Molecular study of body fluids can be used for detection of microbial agents or malignancies. Anticoagulants are not commonly used to collect body fluids. If these specimens are contaminated with red blood cells (115), they are usually pelleted by centrifugation (116). For DNA study, body fluids should be transported to laboratory at 2°C -8°C. For RNA study, they should be transported immediately on wet ice (26). Cell pellets and cell suspensions can be stored at 4°C for brief periods of time (116). RNA extraction should be performed in less than 4 hours after collection (26). For 24-hour storage, cell suspension in a ribonuclease-inhibiting medium is preferable to cell pellets (116). If DNA or RNA extraction cannot be performed in a short time, erythrocytes should be removed before storage at -20°C or less (-70°C is preferred) (26).

Saliva (Oral Fluid)

Microorganisms and food remnants in oral cavities contribute to the amount of DNA from saliva samples and may affect the results. For reducing these contaminants, it is recommended that the patients rinse their mouths with water 5 to 30 minutes before saliva collection and avoid eating and drinking after that. It is recommended to collect 2 ml of saliva sample (117). Transport and storage are similar to that of a buccal specimen but if the specimen is scheduled for RNA testing, it should be placed in a transport medium or RNA stabilizing solution or refrigerated at 2oC to 8oC (118, 119). Oral fluid specimens should be processed within 24 hours of collection (46). Saliva can be quickly used to diagnose congenital CMV infection in newborns. It should be collected by sterile cotton or polyester swab during 21 days after birth, more than one hour after the baby has breastfed. As most CMV seropositive women shed virus in their breast milk, positive CMV PCR results on saliva of infants should be confirmed by urine test (120).

Sputum or Gastric Fluid for Mycobacterium tuberculosis

Sputum specimens should be obtained in a sterile container and then transported at RT for DNA analysis. If transportation time is anticipated to be longer than 30 minutes, samples should be transported to the laboratory at 4 to 8°C. The transport media that have been developed for culture may not be suitable for molecular tests and the media developed for molecular tests are not suitable for culture. The sputum specimens which are not going to be tested immediately should be refrigerated for up to 7 days (121). If longer storage time is needed, the specimen can be stored for few years at -70oC (122). For M. tuberculosis, it is recommended to first apply N-acetyl-L-cysteine-NaOH for decontamination, then directly put thick particles of sputum on FTA cards by a foam-tipped applicator and spread over an area of 2.5 cm. Subsequently, the samples should be air-dried for 1 hour and finally put in a storage packet and stored at RT (123). Ethanol fixation of sputum samples does not affect the rate of M. tuberculosis detection, so the cytology slides of sputum sediments can be used for PCR detection (124, 125). Stomach acidic fluid should be neutralized with phosphate buffer before DNA isolation. After final centrifugation, the pellet can also be used for DNA isolation (126, 127).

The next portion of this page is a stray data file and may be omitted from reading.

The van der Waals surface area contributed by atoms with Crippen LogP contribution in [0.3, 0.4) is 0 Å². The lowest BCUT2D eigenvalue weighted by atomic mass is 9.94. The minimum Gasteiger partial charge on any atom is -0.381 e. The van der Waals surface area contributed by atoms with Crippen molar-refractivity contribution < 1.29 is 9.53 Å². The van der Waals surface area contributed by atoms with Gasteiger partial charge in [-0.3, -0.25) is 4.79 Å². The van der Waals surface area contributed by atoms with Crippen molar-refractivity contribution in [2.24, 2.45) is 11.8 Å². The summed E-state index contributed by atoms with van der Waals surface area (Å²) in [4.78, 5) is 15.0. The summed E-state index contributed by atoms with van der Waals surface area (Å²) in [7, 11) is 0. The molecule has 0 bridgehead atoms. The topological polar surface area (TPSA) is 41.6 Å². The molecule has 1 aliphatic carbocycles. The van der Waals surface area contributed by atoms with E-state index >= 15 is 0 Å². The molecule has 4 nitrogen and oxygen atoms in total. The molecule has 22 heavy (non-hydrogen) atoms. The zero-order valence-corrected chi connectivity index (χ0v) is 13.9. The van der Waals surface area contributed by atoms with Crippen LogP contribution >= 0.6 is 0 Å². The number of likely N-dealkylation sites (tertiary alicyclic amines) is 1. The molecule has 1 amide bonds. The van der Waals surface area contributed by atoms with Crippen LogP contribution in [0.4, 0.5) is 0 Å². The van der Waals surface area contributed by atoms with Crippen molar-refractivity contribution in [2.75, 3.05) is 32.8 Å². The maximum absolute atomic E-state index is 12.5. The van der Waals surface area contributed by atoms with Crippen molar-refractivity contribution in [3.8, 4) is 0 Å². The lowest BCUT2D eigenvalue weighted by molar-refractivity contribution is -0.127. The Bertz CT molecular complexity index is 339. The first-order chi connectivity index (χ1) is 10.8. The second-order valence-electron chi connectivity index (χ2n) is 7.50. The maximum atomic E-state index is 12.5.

Dried Blood Spot for Viral Genomes

Dried blood spots (DBSs) can be prepared on filter paper with optimal blood volumes as low as 50 µL. Even six hours lag time between blood collection and its application on DBS can lead to reliable results. Drying procedure takes 3 hours at RT in a safety cabinet (even longer in high humidity) or 1 hour at 37°C in an oven (128, 129). One of the great advantages of DBS is easy handling and shipping even in rural areas with unavailable cold chain (129, 130). RNA in DBS samples is stable at least for 3 months at RT (130). However, some studies show that RNAs are usable as long as 1 year at RT (131, 132). High temperature (37°C) results in progressive degradation of RNA but has less effect on DNA. RNA progressive loss at 37°C is remarkable after two months (128). Refrigerated (in a zip bag with desiccant pack) and frozen DBS samples can be stored for 1 year and a period of 4 years, respectively, with reliable recovery of HIV1 RNA (133).


Stool sample preservation in cold condition (4°C) is recommended during transportation. Allowable transportation time at 4°C is 24-48 hours (134-136). This time is 4 hours at RT without preservation (137, 138). Fixatives/preservatives such as TotalFix, Unifix, Zinc- or copper- based polyvinyl alcohol (PVA), and Ecofix can preserve specimens for storing and transporting at RT (139). DNA stabilizer can be utilized for sample preservation to protect DNA and/or RNA and prevent degradation after collection (140, 141). One of the most famous stabilizers is RNAlater, which prevents RNA as well as DNA degradation at ambient temperature for one week. Another common and economic stabilizer for fecal DNA is 95% Ethanol (134, 141-143). The procedure contains mixing 2.5 mL of 95% ethanol with approximately 1–2 g of stool (144). For microbiome studies, it is ideal to transport fecal specimens immediately at -20°C or -80°C. These specimens can be stored at -80°C for up to 2 years with unremarkable alteration in stool microbial composition. The storage time is reduced to few weeks at -20°C (141, 145).